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JD Allen: Barracoon (Savant)

The history of jazz is in JD Allen’s horn. Barracoon, his 13th release, follows a modest format: the tenor saxophonist lays out a simple melody, which is then cannibalized, regurgitated, and fired by his new rhythm section of drummer Nic Cacioppo and bassist Ian Kenselaar, over which Allen further deconstructs his initial message. It’s a … Read More “JD Allen: Barracoon (Savant)”

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JD Allen: Love Stone (Savant)

Look past JD Allen’s propulsiveness as a player and you’ll note that his melodic sense has always leaned toward the concise. Ballads may have seemed previously like tokens on the tenor saxophonist’s hard-driving and exploratory records, but a whole album of them is actually a natural fit for him. Love Stone, recorded with his longtime … Read More “JD Allen: Love Stone (Savant)”

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JD Allen: Radio Flyer (Savant)

If Radio Flyer by JD Allen is the tenor saxophonist’s best album yet—and it is—it’s largely because of leading-edge guitarist Liberty Ellman’s appearance. Allen has augmented the trio format before. But Ellman’s work alongside bassist Gregg August and drummer Rudy Royston is subtler and more atmospheric, adding to the music without altering the chemistry. That chemistry … Read More “JD Allen: Radio Flyer (Savant)”

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JD Allen: Americana: Musings on Jazz and Blues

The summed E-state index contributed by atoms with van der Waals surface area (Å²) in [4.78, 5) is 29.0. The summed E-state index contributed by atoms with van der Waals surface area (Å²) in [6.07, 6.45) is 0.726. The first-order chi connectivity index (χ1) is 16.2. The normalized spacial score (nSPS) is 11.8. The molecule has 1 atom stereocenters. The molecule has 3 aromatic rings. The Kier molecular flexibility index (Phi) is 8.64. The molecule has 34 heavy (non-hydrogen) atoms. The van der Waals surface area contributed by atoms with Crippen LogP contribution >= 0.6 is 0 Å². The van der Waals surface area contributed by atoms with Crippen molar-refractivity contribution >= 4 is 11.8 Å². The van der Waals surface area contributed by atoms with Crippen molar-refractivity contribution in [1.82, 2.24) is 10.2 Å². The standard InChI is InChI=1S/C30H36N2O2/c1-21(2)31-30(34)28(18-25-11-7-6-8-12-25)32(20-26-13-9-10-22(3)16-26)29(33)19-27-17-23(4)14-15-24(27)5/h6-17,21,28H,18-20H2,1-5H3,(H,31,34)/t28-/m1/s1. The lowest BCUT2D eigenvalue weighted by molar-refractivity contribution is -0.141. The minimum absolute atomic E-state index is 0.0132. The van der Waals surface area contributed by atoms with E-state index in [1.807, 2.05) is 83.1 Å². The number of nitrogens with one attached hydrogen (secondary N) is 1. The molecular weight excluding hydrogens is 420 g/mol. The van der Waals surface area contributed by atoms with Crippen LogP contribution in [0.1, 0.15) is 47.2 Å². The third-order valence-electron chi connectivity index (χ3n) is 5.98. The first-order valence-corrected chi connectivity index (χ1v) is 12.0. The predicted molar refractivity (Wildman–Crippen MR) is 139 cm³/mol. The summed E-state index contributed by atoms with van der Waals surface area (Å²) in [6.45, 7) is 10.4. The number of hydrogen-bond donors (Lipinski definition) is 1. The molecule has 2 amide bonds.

As its subtitle suggests, saxophonist-composer JD Allen’s Americana has a distinctly personal slant. Nevertheless, this collection of trio performances, mostly inspired by Allen’s writing, is multifaceted and richly hued. The pieces reflect a wide variety of blues and jazz traditions as well as pivotal connections, beginning with the reedman’s evocative “Tell the Truth, Shame the … Read More “JD Allen: Americana: Musings on Jazz and Blues”

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JD Allen: Graffiti

Throughout Graffiti, saxophonist JD Allen’s music creates a strong sense of familiarity: a rubato melody driven by rolling drums and impassioned Trane-like tenor; a snaky Rollins-esque riff; even some folk qualities that acknowledge Ornette Coleman. But, per usual, it’s all in the delivery; for Allen, that means creating a signature sound by moving too fast … Read More “JD Allen: Graffiti”

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JD Allen: Bloom

JD Allen writes in his album notes that “Technically Bloom draws from three sources, 20th-century classical music, the American songbook and jazz improvisation.” But two of Allen’s tenor sax predecessors-John Coltrane and Sonny Rollins-are much in evidence as well. Allen has a big tone that at different times calls to mind each of them (listeners … Read More “JD Allen: Bloom”

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JD Allen: Grace

Tenor saxophonist JD Allen sounds different on Grace-less muscular, more introspective. But while he’s not as aggressive as he has been over his last several albums, he’s playing with just as much confidence. After four records in a sax-bass-drums trio, he’s added a pianist-Eldar Djangirov, no less-to the group. And he’s playing a bit longer. … Read More “JD Allen: Grace”

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